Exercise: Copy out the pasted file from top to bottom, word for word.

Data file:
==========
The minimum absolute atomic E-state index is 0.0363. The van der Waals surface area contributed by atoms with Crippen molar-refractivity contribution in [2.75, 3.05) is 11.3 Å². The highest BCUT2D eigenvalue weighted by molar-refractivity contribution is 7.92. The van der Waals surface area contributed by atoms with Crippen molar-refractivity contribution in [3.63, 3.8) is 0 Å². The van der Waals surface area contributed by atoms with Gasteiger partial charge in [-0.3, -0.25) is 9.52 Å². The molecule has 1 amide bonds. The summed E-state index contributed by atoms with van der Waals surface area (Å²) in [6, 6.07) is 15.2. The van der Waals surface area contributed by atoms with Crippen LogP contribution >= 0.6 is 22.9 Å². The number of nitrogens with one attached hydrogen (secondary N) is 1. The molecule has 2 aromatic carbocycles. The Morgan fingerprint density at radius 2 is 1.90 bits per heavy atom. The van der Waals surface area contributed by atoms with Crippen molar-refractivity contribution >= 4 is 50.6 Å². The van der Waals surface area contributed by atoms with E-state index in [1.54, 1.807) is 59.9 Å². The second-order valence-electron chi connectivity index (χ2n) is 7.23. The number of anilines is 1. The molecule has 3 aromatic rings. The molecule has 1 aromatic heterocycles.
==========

The minimum absolute atomic E-state index is 0.0363. The van der Waals surface area contributed by atoms with Crippen molar-refractivity contribution in [2.75, 3.05) is 11.3 Å². The highest BCUT2D eigenvalue weighted by molar-refractivity contribution is 7.92. The van der Waals surface area contributed by atoms with Crippen molar-refractivity contribution in [3.63, 3.8) is 0 Å². The van der Waals surface area contributed by atoms with Gasteiger partial charge in [-0.3, -0.25) is 9.52 Å². The molecule has 1 amide bonds. The summed E-state index contributed by atoms with van der Waals surface area (Å²) in [6, 6.07) is 15.2. The van der Waals surface area contributed by atoms with Crippen LogP contribution >= 0.6 is 22.9 Å². The number of nitrogens with one attached hydrogen (secondary N) is 1. The molecule has 2 aromatic carbocycles. The Morgan fingerprint density at radius 2 is 1.90 bits per heavy atom. The van der Waals surface area contributed by atoms with Crippen molar-refractivity contribution >= 4 is 50.6 Å². The van der Waals surface area contributed by atoms with E-state index in [1.54, 1.807) is 59.9 Å². The second-order valence-electron chi connectivity index (χ2n) is 7.23. The number of anilines is 1. The molecule has 3 aromatic rings. The molecule has 1 aromatic heterocycles.